11       This is how we have kept the system clean, but a clean system is not a natural state of affairs. Corruption ultimately comes from weaknesses of human nature – greed, temptation, the desire to enrich oneself or to obtain business through unfair means. Even with harsh penalties and certain penalties, there will still be some who will try to break the rules, and will be caught and punished from time to time. If the penalties are not rigorously enforced, or if such behaviour becomes socially acceptable, then we are headed down a slippery slope. Because ultimately, the price of corruption is not just the dollar amount of the bribes, but the cost to society of the bad decisions and the malfunctioning systems which far exceeds the money which is exchanged.

12        Therefore we can never be complacent in the fight against corruption.

13        The figures show that corruption is well under control in Singapore, thanks in large part to the CPIB's relentless and unremitting efforts. The number of complaints and cases registered has steadily decreased in recent years. The number of cases taken to court has also fallen. And the cases involving the government or involving public officers form only a small proportion of total cases, and these are not increasing either.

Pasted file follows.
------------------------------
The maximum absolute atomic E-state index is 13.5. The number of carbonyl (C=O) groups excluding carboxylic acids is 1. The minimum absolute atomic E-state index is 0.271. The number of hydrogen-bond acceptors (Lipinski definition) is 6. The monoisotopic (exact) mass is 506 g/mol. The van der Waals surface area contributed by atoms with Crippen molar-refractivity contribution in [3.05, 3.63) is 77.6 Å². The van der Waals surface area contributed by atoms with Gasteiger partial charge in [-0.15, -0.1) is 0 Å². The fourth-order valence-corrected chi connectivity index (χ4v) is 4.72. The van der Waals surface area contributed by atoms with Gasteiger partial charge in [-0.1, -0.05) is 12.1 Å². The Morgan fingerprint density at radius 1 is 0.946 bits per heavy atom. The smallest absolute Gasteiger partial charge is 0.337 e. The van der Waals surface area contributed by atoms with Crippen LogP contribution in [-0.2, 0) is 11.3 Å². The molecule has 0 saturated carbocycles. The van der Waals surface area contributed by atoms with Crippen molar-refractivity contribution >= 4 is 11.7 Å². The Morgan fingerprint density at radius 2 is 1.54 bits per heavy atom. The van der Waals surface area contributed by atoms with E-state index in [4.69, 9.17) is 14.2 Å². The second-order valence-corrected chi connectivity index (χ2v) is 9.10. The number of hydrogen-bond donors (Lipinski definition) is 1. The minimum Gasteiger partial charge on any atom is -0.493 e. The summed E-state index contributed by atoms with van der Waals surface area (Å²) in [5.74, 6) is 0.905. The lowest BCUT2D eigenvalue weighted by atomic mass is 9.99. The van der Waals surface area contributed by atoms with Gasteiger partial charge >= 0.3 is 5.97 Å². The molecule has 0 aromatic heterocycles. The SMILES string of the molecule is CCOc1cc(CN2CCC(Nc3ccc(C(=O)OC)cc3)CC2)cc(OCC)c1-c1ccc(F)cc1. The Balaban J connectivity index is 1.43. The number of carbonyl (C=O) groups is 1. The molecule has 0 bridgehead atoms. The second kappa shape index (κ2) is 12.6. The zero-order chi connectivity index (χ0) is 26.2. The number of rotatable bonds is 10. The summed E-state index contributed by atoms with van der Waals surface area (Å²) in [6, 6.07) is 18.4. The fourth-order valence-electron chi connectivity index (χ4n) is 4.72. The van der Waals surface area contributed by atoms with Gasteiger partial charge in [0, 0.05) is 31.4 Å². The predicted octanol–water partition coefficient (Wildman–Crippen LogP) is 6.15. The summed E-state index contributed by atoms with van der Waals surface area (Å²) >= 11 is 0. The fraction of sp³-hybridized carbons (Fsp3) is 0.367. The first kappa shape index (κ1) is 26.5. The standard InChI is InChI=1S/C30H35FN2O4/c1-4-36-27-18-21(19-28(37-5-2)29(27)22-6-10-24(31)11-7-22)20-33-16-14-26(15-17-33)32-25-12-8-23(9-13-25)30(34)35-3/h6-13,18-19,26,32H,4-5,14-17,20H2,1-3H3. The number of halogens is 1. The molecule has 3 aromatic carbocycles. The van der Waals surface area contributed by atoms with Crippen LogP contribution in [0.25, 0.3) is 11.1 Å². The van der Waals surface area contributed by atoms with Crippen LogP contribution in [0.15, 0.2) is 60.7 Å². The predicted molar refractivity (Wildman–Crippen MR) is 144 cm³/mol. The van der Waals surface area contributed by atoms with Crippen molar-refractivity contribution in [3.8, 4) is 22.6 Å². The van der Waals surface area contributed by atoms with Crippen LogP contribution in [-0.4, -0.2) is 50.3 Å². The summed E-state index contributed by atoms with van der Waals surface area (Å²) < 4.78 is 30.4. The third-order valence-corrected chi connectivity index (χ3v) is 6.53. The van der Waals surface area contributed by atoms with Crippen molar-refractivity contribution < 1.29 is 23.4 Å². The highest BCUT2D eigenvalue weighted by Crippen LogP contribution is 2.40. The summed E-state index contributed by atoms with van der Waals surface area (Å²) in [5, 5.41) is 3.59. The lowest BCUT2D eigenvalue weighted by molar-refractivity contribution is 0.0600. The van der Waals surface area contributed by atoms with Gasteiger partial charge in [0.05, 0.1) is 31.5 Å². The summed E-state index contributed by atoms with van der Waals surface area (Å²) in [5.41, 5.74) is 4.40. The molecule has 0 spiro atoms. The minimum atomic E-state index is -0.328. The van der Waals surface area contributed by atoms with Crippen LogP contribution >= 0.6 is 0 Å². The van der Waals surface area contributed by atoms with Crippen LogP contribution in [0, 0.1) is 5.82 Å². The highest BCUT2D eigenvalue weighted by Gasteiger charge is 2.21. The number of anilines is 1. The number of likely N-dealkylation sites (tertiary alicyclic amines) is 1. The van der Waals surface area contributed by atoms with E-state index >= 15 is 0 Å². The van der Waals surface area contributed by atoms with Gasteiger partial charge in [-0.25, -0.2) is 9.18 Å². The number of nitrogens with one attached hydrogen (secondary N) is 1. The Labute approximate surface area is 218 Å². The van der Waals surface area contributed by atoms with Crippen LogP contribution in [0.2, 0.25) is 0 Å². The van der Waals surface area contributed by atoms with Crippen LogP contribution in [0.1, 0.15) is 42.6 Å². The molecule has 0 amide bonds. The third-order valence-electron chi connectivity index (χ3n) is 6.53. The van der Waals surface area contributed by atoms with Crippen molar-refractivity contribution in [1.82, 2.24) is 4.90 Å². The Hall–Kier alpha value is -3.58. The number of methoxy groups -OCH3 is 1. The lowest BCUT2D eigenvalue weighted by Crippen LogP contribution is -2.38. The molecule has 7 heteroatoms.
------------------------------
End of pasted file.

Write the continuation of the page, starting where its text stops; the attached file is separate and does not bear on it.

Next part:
14        But unfortunately, in recent months, there have been a spate of cases involving public officers. The cases are not related to one another. Several involve senior officers. Many of them are still being investigated or tried, so I cannot comment on them individually. But I can say that it is bad that some officers have not lived up to the high standards which the civil service, and the people of Singapore, expect of public servants.

15        I am confident that these lapses are not typical of the public service. The overwhelming majority of officers are upright and trustworthy, and the cases which have come up reflect our determination to clamp down on corruption and wrongdoing even when it is awkward or embarrassing for the Government.